Getting Naked at Guild Hall

Josh Perl, Rachel Feldman, Kate Mueth, Lydia Franco Hodges, and Josh Gladstone read “The Allergist’s Wife” on April 26 to close the season. Joelie Johnson

    April 26 was the last night of the Naked Stage’s season at Guild Hall (it will pick up again in the fall) and the Boots Lamb Education Center was packed with theatergoers, ready to see Charles Busch’s “The Tale of the Allergist’s Wife.”
    Usually the staged readings are performed in the John Drew Theater, but this particular evening the Hampton Ballet Theatre was using the space to rehearse its production of “Cinderella,” so as the crowds rolled in, the cast and crew of the Naked Stage were adding chairs to the education center space until the play started.
    After a lively performance by five actors seated on chairs in front of the audience — Naked Stage’s founder, Josh Perl, Rachel Feldman, Kate Mueth, Josh Gladstone, Guild Hall’s artistic director, and Lydia Franco Hodges — there was an equally lively question-and-answer session with the performers. Questions posed by the audience to the performers, and vice versa, ranged from plot lines to objectives and other theatrical conundrums.
    And it was all free.
    The Naked Stage has morphed into HITFest, which stands for the Hamptons Independent Theatre Festival, but its mission statement remains the same: to provide an incubator and theater laboratory for artists to practice and explore free from the constraints of production schedules and budgets.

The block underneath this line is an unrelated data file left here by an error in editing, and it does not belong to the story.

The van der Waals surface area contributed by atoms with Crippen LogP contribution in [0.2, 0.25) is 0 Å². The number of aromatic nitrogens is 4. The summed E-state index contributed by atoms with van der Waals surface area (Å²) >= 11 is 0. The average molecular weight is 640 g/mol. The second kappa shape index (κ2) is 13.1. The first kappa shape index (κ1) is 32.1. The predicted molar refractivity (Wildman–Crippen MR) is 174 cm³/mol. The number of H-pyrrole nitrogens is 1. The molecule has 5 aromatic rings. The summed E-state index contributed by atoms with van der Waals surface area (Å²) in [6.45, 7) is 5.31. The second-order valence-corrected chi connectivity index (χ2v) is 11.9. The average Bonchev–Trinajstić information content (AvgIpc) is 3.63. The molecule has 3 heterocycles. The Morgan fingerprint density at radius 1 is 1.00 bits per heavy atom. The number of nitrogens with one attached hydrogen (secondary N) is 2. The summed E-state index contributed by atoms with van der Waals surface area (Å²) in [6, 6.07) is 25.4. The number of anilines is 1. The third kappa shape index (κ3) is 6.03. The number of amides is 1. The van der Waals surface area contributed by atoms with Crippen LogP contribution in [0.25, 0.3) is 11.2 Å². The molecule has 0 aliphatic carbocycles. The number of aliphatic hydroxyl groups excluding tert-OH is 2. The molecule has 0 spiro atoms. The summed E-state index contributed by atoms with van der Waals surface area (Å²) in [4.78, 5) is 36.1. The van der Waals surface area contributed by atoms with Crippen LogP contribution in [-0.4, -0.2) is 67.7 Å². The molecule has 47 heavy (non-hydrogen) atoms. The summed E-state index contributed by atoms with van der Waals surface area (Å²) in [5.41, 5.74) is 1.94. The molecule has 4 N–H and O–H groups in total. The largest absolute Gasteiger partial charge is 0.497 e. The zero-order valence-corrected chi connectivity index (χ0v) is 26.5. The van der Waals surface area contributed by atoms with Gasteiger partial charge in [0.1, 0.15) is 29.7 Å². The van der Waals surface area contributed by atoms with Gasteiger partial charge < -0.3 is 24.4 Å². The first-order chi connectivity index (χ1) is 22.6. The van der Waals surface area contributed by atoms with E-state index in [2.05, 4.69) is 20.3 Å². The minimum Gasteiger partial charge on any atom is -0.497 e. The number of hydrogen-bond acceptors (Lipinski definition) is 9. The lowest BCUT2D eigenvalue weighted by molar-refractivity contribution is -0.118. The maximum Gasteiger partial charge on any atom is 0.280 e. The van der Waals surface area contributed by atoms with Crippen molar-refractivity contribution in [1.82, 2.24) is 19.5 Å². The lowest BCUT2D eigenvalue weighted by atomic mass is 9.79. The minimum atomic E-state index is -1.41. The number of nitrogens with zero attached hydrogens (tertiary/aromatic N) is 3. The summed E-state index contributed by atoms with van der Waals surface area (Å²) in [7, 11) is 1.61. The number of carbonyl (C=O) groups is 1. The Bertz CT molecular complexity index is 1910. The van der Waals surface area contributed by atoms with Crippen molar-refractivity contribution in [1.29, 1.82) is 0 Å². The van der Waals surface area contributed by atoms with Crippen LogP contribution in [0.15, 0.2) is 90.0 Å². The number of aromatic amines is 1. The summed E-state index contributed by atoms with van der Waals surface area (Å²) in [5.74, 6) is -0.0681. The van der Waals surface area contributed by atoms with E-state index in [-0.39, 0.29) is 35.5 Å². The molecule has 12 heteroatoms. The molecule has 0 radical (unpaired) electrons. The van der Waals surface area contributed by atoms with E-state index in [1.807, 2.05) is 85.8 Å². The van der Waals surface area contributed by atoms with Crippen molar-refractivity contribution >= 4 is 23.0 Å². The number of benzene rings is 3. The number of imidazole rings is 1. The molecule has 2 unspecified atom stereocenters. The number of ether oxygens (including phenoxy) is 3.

Mr. Gladstone was quick to acknowledge the support of Dina Merrill and Ted Hartley, who have sponsored many of the Naked Stage’s readings, and also of Guild Hall itself, which was a venue for Naked Stage readings for the past eight years, since Mr. Perl and Mr. Gladstone worked together on a production of “Macbeth.”
    The two got into a discussion about Mr. Perl’s brainchild — “an informal laboratory for playwrights to have their stuff kicked around,” Mr. Gladstone said. “It’s a great opportunity to encourage the local playwrights and acting community.”
    Each staged reading by the company assigns a lead artist, said Mr. Gladstone, and that person chooses the play, chooses his or her part in it, casts it, and generally does all the work. “They get the night,” Mr. Gladstone said. “It’s very egalitarian.”
    The works chosen run from Broadway hits like “August: Osage County” to lesser-known works by well-known playwrights and even works in progress.
    “It’s very much about the playwrights,” said Mr. Gladstone. Mr. Perl agreed: “It’s about finding a mix of really good plays that people know, that people have never heard of, brand-spanking-new plays — that’s a little bit of alchemy,” he said.
    Mr. Gladstone and Mr. Perl also expressed their beliefs, in separate interviews, that theater creates community.
    “In the off-season,” said Mr. Gladstone, “it creates a meeting place, for free, at a time of year when things are pretty quiet around here.”
    “I like to imagine it as a cultural hearth,” Mr. Perl said. “A place where the community can gather. Theater is really about community.”
    But most of all, Mr. Gladstone said with a smile, “It’s very fun.”
    The next season of the Naked Stage/HITFest at Guild Hall will offer a play within a book from Dava Sobel, a lauded local author. Ms. Sobel’s latest tome, “A More Perfect Heaven,” chronicles Copernicus, and there is a play in it called “The Sun Stood Still,” which Naked Stage will perform in conjunction with a book launch party. There will be about two or three readings a month, all of them free and open to the public.
    More information can be found at hitfest.org.